Is Free Will an Illusion? A Guest Post by Joan Tollifson

Turn the question of free will into this inquiry: Is there a choice right now?

Posted Jun 05, 2013

[I first met Joan Tollifson in the middle 1990s when she was assisting Toni Packer at a meditation retreat. Toni Packer has been called the Zen Krishnamurti, but her unique teaching style defies categorization and she doesn’t like labels anyway. She emphasizes becoming aware of our habitual thinking patterns so that we can shed their conditioning and experience each moment fully just as it is. To use Joan’s phrase from her unsparingly honest and insightful book, Bare-Bones Meditation: Waking Up from the Story of My Life, this is a “moment-to-moment presence that excludes nothing and sticks to nothing.” When I recently came across this article, I wrote to Joan and asked if she’d let me run it as a guest post here. I’m grateful that she agreed. She tackles some difficult issues and then offers a teaching that is inspiring, practical, and easy to undertake.]

Joan Tollifson

The therapist with whom I sobered up from alcoholic drinking decades ago used the model of choice and responsibility—she said I had made an unconscious choice to destroy myself and that I could now make a conscious choice to do something different—and it seemed to work! I sobered up. I stopped drinking, taking drugs, and smoking cigarettes; and my whole life completely changed.

But there was one compulsion I couldn’t seem to stop—fingerbiting (I’ve written extensively about this in recent Facebook posts and in my books). Furthermore, there were other things I couldn’t seem to control as well—for example, sometimes I could be highly self-disciplined, and then at other times, I couldn’t. Sometimes when the thought would arise to join a gym and work out every day, that would actually happen. And then at other times when that thought would arise, it wouldn’t happen.

I found that sometimes I could stop myself before I lost my temper and said something hurtful to a loved one, and at other times, the hurtful remark just poured out. Sometimes when I would sink into depression, it seemed possible to give it the kind of open, nonjudgmental attention that my teachers all suggested, but at other times, this possibility didn’t arise at all, or if the thought of doing this did arise, the ability to relax into it seemed to be absent—the depression overwhelmed this new possibility.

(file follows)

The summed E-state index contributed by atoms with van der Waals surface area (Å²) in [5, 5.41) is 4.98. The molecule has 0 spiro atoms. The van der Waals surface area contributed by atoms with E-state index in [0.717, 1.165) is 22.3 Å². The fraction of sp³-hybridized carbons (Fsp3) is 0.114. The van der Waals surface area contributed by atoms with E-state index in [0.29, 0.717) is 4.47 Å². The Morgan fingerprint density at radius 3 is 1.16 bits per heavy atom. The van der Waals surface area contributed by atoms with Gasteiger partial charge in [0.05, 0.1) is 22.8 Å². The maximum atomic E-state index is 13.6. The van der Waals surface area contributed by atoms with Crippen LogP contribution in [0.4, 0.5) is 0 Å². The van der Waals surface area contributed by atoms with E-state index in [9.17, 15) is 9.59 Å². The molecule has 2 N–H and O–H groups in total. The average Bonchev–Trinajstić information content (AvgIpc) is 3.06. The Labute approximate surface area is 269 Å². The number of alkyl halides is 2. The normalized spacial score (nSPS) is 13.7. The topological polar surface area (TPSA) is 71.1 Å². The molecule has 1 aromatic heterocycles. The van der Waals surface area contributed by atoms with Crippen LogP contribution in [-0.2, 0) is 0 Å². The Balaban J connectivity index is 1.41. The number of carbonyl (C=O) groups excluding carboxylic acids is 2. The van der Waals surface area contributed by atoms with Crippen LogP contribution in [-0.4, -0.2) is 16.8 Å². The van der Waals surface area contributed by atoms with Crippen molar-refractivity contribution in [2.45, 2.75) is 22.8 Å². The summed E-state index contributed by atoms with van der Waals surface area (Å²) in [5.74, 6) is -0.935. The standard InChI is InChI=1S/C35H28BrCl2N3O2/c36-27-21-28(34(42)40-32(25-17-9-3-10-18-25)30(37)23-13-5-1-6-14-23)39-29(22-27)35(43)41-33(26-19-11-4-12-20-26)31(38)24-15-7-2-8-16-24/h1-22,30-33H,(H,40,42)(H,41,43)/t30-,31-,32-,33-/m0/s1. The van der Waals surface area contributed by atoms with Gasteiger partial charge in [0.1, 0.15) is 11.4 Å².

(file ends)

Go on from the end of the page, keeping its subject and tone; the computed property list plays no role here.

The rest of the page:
So when teachers speak exclusively from the presumption of free will, I know how frustrating this can be, because I know what it’s like to fail, to be unable to control something that others say you “should” be able to control. And after many years of meditative observation, watching closely as choices and decisions unfolded, I discovered that I couldn’t find anyone in control of ANY of “my” choices, nor could I say how the decisive moment actually arrived when it did, or what flipped the switch from yes to no or vise versa.

Furthermore, I couldn’t explain why I was moved and able to stop drinking while the person sitting beside me in the bar was not, or why I failed on my first several attempts to quit smoking cigarettes and then on the last attempt, the habit never returned—the desire and intention to stop seemed equally present on the first attempt, so what was different on the last attempt?

My father actually explained to me as a child that free will was an illusion, and his explanation—which had to do with the infinite and seamless chain of cause and effect—made complete sense to me back then. So the re-discovery or confirmation of this absence of free will through meditation and nonduality was never a big leap for me. And during my years with Toni Packer, as I watched the unfolding of apparent decisions, choices and actions, it became utterly clear that our apparent freedom to choose is only ever the apparent freedom to do whatever this bodymind is compelled (by all the infinite forces of nature and nurture) to want to do (or to “freely choose”) in this moment.

The commonly held illusion of free will (and the illusion of the somebody who has it) is reinforced whenever life moves in the direction we apparently chose. For a few very lucky people, this happens quite a lot. These people tend (perhaps understandably) to come to the conclusion that anyone can freely choose to go from rags to riches, or from addiction to recovery, or from sickness to health, or from depression to happiness, because—after all—they did it. They chose to lose weight, and they did. They chose to dedicate their lives to social service instead of to being serial child molesters, thieves, or compulsive gamblers. They choose to “take a time out” when they get very angry at their spouse instead of yelling at or beating that person. They choose to be productive, to lead good lives, to do the right thing. Or so it seems to them. And society at large confirms their conclusion.

But for those who are not so blessed, the illusion of free will and the widespread belief in it is a cruel joke and potentially a source of endless self-hatred, shame, guilt, blame, and a deep sense of being a miserable failure or a worthless bum who didn’t try hard enough, or who “made bad choices,” or in some cases—consider the child molester or the serial murderer—maybe even the very personification of evil.